Saffron – Crocus sativus

Saffron from Koehler's Medicinal-Plants 1887
Saffron from Koehler’s Medicinal-Plants 1887

The saffron of virtue and contentment
Is dissolved in the water-gun of love and affection.
Pink and red clouds of emotion are flying about,
Limitless colours raining down.

 By Mirabai, (1498-1546)

This crocus’s origin is obscure, but some believe it originated in Asia Minor. The history of cultivation dates back 3000 years; with the first documentation in the 7th century BC, in an Assyrian botanical. It is believed that cultivation of and hybridizing of the wild crocus Crocus cartwrightianus resulted in the sterile flowering plant we now know. Saffron is even mentioned in the Bible.


In herbal medicine it has been used to treat coughs, whooping cough, stomach gas, colic, and insomnia. In salve form it has been used to treat gout.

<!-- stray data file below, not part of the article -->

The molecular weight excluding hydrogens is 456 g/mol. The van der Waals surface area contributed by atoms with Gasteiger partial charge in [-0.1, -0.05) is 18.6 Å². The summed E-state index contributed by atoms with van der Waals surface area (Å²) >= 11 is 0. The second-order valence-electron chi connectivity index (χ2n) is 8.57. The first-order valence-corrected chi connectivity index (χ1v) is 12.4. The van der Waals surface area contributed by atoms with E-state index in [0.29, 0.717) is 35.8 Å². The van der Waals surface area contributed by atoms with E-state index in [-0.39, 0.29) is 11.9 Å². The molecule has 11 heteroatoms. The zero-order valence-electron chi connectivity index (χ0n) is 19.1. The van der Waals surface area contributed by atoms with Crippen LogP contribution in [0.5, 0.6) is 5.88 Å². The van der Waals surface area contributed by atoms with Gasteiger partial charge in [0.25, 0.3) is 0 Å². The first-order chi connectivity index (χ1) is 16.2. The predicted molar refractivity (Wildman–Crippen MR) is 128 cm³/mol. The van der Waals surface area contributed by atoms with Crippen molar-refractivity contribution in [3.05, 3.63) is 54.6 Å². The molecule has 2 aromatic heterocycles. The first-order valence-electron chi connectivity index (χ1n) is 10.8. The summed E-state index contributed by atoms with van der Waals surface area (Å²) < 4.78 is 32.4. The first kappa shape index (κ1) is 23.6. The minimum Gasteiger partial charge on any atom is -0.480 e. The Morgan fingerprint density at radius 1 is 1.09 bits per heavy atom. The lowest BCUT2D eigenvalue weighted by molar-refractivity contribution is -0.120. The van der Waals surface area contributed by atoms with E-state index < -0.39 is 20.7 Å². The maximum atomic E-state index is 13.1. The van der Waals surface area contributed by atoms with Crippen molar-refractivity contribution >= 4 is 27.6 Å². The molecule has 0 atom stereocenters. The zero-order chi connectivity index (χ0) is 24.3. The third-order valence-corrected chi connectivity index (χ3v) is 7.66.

The flower styles are commonly used as a flavoring and yellow coloring for various foods such as bread, soups, sauces, rice and puddings. They are an essential ingredient of many traditional dishes such as paella, bouillabaisse, risotto milanese and various other Italian dishes.


The yellow dye obtained from the stigmas has been used for many centuries to color cloth. It is the favored coloring for the cloth of Indian swamis. A blue or green dye is extracted from the petals.

The above pic is from Koehler’s Medicinal-Plants 1887 [Image in Public Domain]

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